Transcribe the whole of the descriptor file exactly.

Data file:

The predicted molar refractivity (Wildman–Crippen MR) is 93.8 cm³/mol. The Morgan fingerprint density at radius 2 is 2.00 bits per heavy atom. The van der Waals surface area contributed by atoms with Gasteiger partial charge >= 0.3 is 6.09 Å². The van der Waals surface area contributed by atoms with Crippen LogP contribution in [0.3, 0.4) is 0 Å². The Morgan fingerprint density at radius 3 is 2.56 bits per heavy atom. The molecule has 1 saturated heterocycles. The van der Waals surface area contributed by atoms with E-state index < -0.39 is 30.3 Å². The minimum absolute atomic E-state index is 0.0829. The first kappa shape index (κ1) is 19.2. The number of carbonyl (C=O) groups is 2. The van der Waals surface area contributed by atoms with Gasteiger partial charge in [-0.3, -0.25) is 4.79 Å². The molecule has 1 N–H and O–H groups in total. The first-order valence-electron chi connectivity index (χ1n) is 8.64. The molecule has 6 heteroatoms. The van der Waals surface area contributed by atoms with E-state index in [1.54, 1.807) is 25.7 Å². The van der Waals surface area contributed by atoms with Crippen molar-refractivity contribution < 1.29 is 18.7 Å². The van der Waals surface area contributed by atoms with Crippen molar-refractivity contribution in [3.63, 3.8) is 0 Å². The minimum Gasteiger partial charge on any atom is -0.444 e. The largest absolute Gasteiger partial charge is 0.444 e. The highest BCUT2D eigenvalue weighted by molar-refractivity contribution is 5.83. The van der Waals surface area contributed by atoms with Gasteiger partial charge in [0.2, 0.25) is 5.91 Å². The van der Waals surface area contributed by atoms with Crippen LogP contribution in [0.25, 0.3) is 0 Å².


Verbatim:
The predicted molar refractivity (Wildman–Crippen MR) is 93.8 cm³/mol. The Morgan fingerprint density at radius 2 is 2.00 bits per heavy atom. The van der Waals surface area contributed by atoms with Gasteiger partial charge >= 0.3 is 6.09 Å². The van der Waals surface area contributed by atoms with Crippen LogP contribution in [0.3, 0.4) is 0 Å². The Morgan fingerprint density at radius 3 is 2.56 bits per heavy atom. The molecule has 1 saturated heterocycles. The van der Waals surface area contributed by atoms with E-state index < -0.39 is 30.3 Å². The minimum absolute atomic E-state index is 0.0829. The first kappa shape index (κ1) is 19.2. The number of carbonyl (C=O) groups is 2. The van der Waals surface area contributed by atoms with Gasteiger partial charge in [-0.3, -0.25) is 4.79 Å². The molecule has 1 N–H and O–H groups in total. The first-order valence-electron chi connectivity index (χ1n) is 8.64. The molecule has 6 heteroatoms. The van der Waals surface area contributed by atoms with E-state index in [1.54, 1.807) is 25.7 Å². The van der Waals surface area contributed by atoms with Crippen molar-refractivity contribution < 1.29 is 18.7 Å². The van der Waals surface area contributed by atoms with Crippen molar-refractivity contribution in [3.63, 3.8) is 0 Å². The minimum Gasteiger partial charge on any atom is -0.444 e. The largest absolute Gasteiger partial charge is 0.444 e. The highest BCUT2D eigenvalue weighted by molar-refractivity contribution is 5.83. The van der Waals surface area contributed by atoms with Gasteiger partial charge in [0.2, 0.25) is 5.91 Å². The van der Waals surface area contributed by atoms with Crippen LogP contribution in [0.25, 0.3) is 0 Å².